For a woman to enter menopause, she would generally be somewhere between the age of 48 and 53 and would have been without a monthly period for a minimum of 12 months. At this time, her body has stopped producing the hormones estrogen and progesterone. However, just before she goes into menopause, she will go through what is called pre-menopause. During this time, the woman will begin to notice a change in her monthly menstrual cycle. Some months she may have a very short, light period while the next month it may be heavy and last longer than normal.
Understanding pRE-MENOPAUSE OR Perimenopause
In addition, the woman will begin to experience many different symptoms, which are discussed in this article. The age for pre-menopause varies from 35 to 50, although the average age is around 45. In addition, the length of pre-menopause could be just a few months to several years – again, the average is about four to six years.
While pre-menopause is a stressful time, there are things you can do to make it more tolerable. Typically, the woman would experience symptoms to include hot flashes, night sweats, insomnia, mood swings, depression, difficulty focusing, lack of concentration, headaches, joint pains, and more!
When menopause occurs, it is important that the woman get her hormonal system balanced.
This can be done through proper nourishment, supplements, and even exercise. Remember, while the ovaries are no longer producing the same level of hormone as before, other things are occurring within the body. For example, the pancreas, thyroid, adrenal, pituitary, and pineal glands are all going through changes. T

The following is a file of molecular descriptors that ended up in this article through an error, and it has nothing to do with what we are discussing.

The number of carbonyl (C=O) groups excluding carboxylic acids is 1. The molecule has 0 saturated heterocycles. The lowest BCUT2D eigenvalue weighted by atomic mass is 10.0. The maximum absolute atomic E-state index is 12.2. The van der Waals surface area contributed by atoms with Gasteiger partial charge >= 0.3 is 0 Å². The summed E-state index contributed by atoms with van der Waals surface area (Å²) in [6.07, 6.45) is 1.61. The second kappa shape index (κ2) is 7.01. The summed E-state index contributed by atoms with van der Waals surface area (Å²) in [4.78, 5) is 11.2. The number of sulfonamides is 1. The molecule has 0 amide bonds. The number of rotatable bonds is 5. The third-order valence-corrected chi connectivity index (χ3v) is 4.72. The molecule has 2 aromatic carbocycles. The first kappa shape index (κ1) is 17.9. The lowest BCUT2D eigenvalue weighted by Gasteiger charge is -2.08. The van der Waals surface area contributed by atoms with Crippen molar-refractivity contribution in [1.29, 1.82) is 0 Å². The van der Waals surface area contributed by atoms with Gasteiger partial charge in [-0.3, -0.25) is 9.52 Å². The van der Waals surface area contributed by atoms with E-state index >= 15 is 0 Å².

herefore, glandular nourishment is crucial.
Another way to help with menopausal symptoms is to increase the amount of calcium being consumed whether in foods or through supplements.
The reason this is important is that menopause causes bone loss, which in turn, creates problems with osteoporosis and/or osteoarthritis.
Therefore, extra calcium is needed by the body to protect the bones. However, calcium supplements and calcium-rich foods do much more. In this case, you would also find the mood swings leveling out and the risk of heart disease being decreased. Therefore, be sure to eat dark, leafy vegetables, increase dairy, and take a good calcium supplement.
As mentioned, exercise is very valuable for women going through both pre-menopause and menopause. This will help strengthen bone mass, improve the cardiovascular system (heart), help improve blood flow, and promote better sleep.
In addition, women want to talk to their doctor or healthcare practitioner about herbal remedies for the loss of estrogen and progesterone.
By taking supplements to balance out what the body is no longer producing, bone mass is not lost and vaginal dryness, another common symptom associated with menopause, is no longer a problem. Remember, a better diet of fresh fruits, vegetables, lean meats, and whole grains, coupled with daily exercise, supplements, increased calcium, and balanced hormones will do wonders for getting through the menopausal years.